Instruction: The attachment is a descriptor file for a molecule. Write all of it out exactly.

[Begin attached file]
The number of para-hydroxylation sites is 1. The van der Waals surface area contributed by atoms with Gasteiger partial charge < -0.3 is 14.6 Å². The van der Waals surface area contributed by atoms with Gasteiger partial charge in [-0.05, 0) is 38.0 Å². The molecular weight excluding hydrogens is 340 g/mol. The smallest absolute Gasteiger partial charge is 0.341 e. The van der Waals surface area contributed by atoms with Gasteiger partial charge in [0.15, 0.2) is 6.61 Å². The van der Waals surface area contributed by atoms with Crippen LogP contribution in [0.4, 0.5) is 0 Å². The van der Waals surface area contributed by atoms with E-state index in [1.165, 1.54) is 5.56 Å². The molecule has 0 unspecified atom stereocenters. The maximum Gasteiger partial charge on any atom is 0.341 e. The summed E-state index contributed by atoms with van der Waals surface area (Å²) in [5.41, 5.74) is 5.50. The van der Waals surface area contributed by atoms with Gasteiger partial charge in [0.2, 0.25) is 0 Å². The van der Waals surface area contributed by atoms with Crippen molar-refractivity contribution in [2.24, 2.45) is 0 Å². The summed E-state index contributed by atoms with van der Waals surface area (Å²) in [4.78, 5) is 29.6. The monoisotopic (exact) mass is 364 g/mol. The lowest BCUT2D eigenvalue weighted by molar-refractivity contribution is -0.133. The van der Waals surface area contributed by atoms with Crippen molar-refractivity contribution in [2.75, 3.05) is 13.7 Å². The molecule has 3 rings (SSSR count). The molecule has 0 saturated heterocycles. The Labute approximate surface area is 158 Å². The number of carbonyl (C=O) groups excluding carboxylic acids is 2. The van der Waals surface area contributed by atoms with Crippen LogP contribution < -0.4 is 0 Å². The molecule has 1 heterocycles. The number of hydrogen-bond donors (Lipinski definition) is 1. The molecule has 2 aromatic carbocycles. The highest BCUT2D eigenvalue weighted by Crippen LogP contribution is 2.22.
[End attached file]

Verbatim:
The number of para-hydroxylation sites is 1. The van der Waals surface area contributed by atoms with Gasteiger partial charge < -0.3 is 14.6 Å². The van der Waals surface area contributed by atoms with Gasteiger partial charge in [-0.05, 0) is 38.0 Å². The molecular weight excluding hydrogens is 340 g/mol. The smallest absolute Gasteiger partial charge is 0.341 e. The van der Waals surface area contributed by atoms with Gasteiger partial charge in [0.15, 0.2) is 6.61 Å². The van der Waals surface area contributed by atoms with Crippen LogP contribution in [0.4, 0.5) is 0 Å². The van der Waals surface area contributed by atoms with E-state index in [1.165, 1.54) is 5.56 Å². The molecule has 0 unspecified atom stereocenters. The maximum Gasteiger partial charge on any atom is 0.341 e. The summed E-state index contributed by atoms with van der Waals surface area (Å²) in [5.41, 5.74) is 5.50. The van der Waals surface area contributed by atoms with Gasteiger partial charge in [0.2, 0.25) is 0 Å². The van der Waals surface area contributed by atoms with Crippen molar-refractivity contribution in [2.24, 2.45) is 0 Å². The summed E-state index contributed by atoms with van der Waals surface area (Å²) in [4.78, 5) is 29.6. The monoisotopic (exact) mass is 364 g/mol. The lowest BCUT2D eigenvalue weighted by molar-refractivity contribution is -0.133. The van der Waals surface area contributed by atoms with Crippen molar-refractivity contribution in [2.75, 3.05) is 13.7 Å². The molecule has 3 rings (SSSR count). The molecule has 0 saturated heterocycles. The Labute approximate surface area is 158 Å². The number of carbonyl (C=O) groups excluding carboxylic acids is 2. The van der Waals surface area contributed by atoms with Crippen LogP contribution < -0.4 is 0 Å². The molecule has 1 heterocycles. The number of hydrogen-bond donors (Lipinski definition) is 1. The molecule has 2 aromatic carbocycles. The highest BCUT2D eigenvalue weighted by Crippen LogP contribution is 2.22.